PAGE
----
Article III, Section 32( 7) of the Pennsylvania Constitution provides "[t]he General Assembly shall pass no local or special law in any case which has been or can be provided for by general law and specifically the General Assembly shall not pass any local or special law: . . . . 7) Regulating labor, trade, mining or manufacturing."
The Commonwealth has answered and raised new matter. The Commonwealth asserts that the Act is constitutional and that the complaint should be dismissed because it fails to state a claim upon which relief may be granted. In response, the Commission denies the Commonwealth's allegations.
On March 17, 2004, this Court held a hearing and ordered the Commission to file a motion for summary judgment. The Commission petitions for summary judgment and asserts that because the Act violates Article III, Section 32 of the Pennsylvania Constitution as a special law that contains a class of one, the Commission, it is per se unconstitutional. The Commission also contends that even if the Act is not per se unconstitutional there is no rational reason to treat the Commission differently from all other public employers.
Under the Pennsylvania Rules of Civil Procedure, summary judgment may be granted as a matter of law when there is no genuine issue of material fact as to a necessary element of the plaintiff's cause of action. Pa. R.C.P. No. 1035.2. The non-moving party "must adduce sufficient evidence on an issue essential to his case and on which he bears the burden of proof such that [a court could rule in his] favor. Failure to adduce this evidence establishes that there is no genuine issue of material fact and the moving party is entitled to judgment as a matter of law." Ertel v. Patriot News-Company, 544 Pa. 93, 101-102, 674 A.2d 1038, 1042 (1996). Summary judgment may be granted only in cases where the right is clear and free from doubt, and the moving party has the burden of proving the non-existence of any issue of material fact. The record must be viewed in the light most favorable to the non-moving party and all doubts as to the existence of a genuine issue of material fact must be resolved against the moving party. Kee v. Pennsylvania Turnpike Commission, 722 A.2d 1123 (Pa.Cmwlth. 1998).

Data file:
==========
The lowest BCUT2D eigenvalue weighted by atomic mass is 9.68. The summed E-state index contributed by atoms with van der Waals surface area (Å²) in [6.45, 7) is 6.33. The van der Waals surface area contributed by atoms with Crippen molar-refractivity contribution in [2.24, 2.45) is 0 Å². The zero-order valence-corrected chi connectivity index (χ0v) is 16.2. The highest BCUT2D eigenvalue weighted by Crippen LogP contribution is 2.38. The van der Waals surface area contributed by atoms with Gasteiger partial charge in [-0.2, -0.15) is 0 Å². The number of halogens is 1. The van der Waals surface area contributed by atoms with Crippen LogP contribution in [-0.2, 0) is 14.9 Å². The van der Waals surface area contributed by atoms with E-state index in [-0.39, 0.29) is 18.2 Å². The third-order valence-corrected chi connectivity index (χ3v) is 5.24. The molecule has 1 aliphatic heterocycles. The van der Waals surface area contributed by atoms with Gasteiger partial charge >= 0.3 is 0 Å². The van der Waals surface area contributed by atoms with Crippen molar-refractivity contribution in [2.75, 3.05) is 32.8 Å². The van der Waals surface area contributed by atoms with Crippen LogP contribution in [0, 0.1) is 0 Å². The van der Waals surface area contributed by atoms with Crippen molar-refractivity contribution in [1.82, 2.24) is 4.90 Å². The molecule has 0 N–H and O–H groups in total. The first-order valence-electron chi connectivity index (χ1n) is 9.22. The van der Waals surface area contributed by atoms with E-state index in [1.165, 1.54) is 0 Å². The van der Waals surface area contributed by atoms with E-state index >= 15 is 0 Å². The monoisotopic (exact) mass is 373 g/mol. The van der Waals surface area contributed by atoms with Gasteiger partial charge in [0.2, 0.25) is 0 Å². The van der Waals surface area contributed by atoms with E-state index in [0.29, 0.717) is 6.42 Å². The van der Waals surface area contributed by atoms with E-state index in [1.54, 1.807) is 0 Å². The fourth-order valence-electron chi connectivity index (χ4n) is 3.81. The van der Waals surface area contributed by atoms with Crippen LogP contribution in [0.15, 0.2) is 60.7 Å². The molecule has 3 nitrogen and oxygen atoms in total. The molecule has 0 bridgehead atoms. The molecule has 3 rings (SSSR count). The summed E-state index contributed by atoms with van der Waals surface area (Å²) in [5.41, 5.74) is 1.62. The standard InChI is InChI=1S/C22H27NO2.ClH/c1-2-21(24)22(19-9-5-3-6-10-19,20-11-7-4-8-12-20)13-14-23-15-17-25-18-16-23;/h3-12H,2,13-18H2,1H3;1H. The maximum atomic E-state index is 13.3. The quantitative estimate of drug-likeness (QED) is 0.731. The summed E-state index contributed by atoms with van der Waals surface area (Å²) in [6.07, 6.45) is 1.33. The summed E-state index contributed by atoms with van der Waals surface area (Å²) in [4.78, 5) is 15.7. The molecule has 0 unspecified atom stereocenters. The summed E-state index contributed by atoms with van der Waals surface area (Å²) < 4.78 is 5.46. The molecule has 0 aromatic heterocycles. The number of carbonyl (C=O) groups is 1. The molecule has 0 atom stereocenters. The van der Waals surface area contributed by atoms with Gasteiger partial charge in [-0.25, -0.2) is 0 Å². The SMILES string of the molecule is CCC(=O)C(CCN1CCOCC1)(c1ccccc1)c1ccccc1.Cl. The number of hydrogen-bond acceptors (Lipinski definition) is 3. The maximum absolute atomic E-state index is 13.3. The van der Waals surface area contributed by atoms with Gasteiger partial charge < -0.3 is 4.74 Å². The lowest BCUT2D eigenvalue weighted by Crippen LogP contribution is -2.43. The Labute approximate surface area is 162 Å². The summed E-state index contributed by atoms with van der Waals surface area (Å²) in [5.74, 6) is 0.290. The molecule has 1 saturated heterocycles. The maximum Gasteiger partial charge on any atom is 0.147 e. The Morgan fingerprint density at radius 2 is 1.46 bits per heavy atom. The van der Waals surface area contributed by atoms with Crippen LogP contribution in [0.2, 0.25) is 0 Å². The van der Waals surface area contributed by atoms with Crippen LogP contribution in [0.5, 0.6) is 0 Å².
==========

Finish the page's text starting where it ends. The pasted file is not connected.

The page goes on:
Local 30 alleges it is entitled to summary judgment as a matter of law on the basis that the Act is constitutional. In its brief, the Commonwealth asks this Court to enter judgment in its favor and against the Commission.
With respect to the Commission's argument that there is no rational reason to treat the Commission differently from other public employers, it is clear that the Commission is the only public employer mentioned in the Act because the term "Public Employer" is defined as the "Pennsylvania Turnpike Commission" at Section 102 of the Act, 43 P.S. § 1103.102, and there is only one Turnpike Commission in the Commonwealth.